In patients with large patent arterial ducts and severe pulmonary hypertension, the natural history of progression of pulmonary hypertension is very variable. Whether to close or not to close is often a difficult decision, as there are no established haemodynamic parameters predicting reversibility.
The objectives of this study were to evaluate the results of device closure of large patent arterial ducts with severe pulmonary hypertension after 2 years of age and to determine haemodynamic variables associated with its regression during long-term follow-up.
A total of 45 patients, with median age of 10 (2–27) years, with large patent arterial ducts and severe pulmonary hypertension, were considered. Haemodynamic variables were assessed in air, oxygen, and after occlusion. The follow-up was performed to assess regression of pulmonary hypertension.
Device closure was successful in 43 (96%) patients. Pulmonary artery systolic and mean pressures decreased from 79 to 67 mmHg and from 59 to 50 mmHg, respectively (p<0.001). At a median follow-up of 80 (41–151) months, severe pulmonary hypertension persisted in four (9.7%) patients. Multivariate analysis showed pulmonary vascular resistance index ⩽6 WU m2 and pulmonary artery systolic and mean pressures ⩽75 and ⩽55 mmHg (all in oxygen), having 97.8% predictive value for regression of pulmonary hypertension (p<0.001) in the long term. In 24 patients with catheterisation-based criteria, regression of pulmonary hypertension was associated with pulmonary vascular resistance index <8 WU m2 (p=0.001) and its fall of >25% (both in oxygen) (p=0.007).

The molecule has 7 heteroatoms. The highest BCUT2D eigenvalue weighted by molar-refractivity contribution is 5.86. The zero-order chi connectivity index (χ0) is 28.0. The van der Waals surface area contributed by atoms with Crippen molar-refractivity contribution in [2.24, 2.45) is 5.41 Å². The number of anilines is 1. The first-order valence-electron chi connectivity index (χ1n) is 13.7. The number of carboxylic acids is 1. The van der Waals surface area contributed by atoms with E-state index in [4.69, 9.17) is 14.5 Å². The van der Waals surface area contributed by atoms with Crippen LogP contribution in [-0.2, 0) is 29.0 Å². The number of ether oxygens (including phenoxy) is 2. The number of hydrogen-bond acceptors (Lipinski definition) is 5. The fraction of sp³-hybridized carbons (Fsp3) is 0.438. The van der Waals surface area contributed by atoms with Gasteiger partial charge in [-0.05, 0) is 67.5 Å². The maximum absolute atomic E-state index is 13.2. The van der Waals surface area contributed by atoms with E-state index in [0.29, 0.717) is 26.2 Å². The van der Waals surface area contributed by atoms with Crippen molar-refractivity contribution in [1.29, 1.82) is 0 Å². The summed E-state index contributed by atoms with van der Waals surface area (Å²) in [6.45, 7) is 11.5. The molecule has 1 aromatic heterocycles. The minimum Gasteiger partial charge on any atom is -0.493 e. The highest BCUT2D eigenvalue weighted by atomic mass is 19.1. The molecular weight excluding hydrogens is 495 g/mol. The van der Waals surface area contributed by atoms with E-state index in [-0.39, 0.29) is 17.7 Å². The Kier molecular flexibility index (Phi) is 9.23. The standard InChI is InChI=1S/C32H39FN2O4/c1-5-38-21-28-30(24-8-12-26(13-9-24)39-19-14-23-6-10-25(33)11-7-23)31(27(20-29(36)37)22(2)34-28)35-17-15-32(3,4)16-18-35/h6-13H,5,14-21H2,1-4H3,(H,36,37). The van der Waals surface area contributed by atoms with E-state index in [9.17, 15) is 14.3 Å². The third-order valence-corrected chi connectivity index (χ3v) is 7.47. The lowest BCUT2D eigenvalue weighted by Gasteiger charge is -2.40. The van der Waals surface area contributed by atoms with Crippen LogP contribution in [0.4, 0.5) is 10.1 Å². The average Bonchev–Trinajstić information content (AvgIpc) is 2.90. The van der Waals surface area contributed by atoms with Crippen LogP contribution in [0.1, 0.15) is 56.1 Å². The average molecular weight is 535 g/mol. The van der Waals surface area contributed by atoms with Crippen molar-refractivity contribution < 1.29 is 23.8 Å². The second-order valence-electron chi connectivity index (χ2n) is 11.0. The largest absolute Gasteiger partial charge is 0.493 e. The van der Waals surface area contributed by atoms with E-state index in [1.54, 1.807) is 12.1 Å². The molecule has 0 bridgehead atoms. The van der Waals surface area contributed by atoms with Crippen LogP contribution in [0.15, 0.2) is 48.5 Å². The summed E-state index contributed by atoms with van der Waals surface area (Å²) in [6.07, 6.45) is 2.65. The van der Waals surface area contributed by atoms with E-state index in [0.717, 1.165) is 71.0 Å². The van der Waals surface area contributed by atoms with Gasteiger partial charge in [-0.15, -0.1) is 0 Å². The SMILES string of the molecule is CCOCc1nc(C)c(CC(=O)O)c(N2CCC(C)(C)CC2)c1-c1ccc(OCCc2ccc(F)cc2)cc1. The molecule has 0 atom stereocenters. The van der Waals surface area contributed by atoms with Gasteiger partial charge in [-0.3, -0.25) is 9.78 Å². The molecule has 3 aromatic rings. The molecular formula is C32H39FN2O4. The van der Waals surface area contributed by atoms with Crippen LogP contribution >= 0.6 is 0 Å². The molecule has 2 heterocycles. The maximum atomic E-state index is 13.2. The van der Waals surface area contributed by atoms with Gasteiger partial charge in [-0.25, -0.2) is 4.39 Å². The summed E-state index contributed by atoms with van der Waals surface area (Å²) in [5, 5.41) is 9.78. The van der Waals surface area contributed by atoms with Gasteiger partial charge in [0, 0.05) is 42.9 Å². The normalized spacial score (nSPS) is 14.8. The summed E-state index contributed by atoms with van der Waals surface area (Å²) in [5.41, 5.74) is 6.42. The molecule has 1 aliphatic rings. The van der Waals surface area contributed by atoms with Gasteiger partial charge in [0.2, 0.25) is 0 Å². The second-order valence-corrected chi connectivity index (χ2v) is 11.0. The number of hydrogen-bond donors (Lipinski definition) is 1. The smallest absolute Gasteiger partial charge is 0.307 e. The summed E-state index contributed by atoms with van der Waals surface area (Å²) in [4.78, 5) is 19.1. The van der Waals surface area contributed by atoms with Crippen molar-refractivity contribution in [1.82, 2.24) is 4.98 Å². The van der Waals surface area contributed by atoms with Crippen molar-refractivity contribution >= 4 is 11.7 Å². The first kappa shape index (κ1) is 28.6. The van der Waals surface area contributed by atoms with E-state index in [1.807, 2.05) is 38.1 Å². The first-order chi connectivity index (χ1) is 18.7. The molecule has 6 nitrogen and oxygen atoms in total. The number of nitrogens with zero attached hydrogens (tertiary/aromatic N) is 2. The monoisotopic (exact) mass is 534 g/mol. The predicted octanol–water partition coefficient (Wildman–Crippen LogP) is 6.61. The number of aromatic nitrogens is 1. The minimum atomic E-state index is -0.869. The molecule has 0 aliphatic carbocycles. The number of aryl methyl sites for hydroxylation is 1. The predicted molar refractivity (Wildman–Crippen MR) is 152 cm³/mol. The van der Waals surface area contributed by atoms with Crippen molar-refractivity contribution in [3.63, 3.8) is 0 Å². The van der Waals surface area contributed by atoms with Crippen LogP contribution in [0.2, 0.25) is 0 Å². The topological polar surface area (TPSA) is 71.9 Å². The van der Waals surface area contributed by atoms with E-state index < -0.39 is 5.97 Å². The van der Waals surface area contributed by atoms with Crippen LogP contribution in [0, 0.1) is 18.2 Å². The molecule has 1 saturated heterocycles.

Device closure of large patent arterial ducts with severe pulmonary hypertension is safe and effective. Pulmonary vascular resistance index and systolic and mean pulmonary artery pressures in oxygen are the key prognostic variables predicting regression of pulmonary hypertension.
There are concerns over the outcome of device closure of secundum atrial septal defect with special reference to erosions and aortic regurgitation.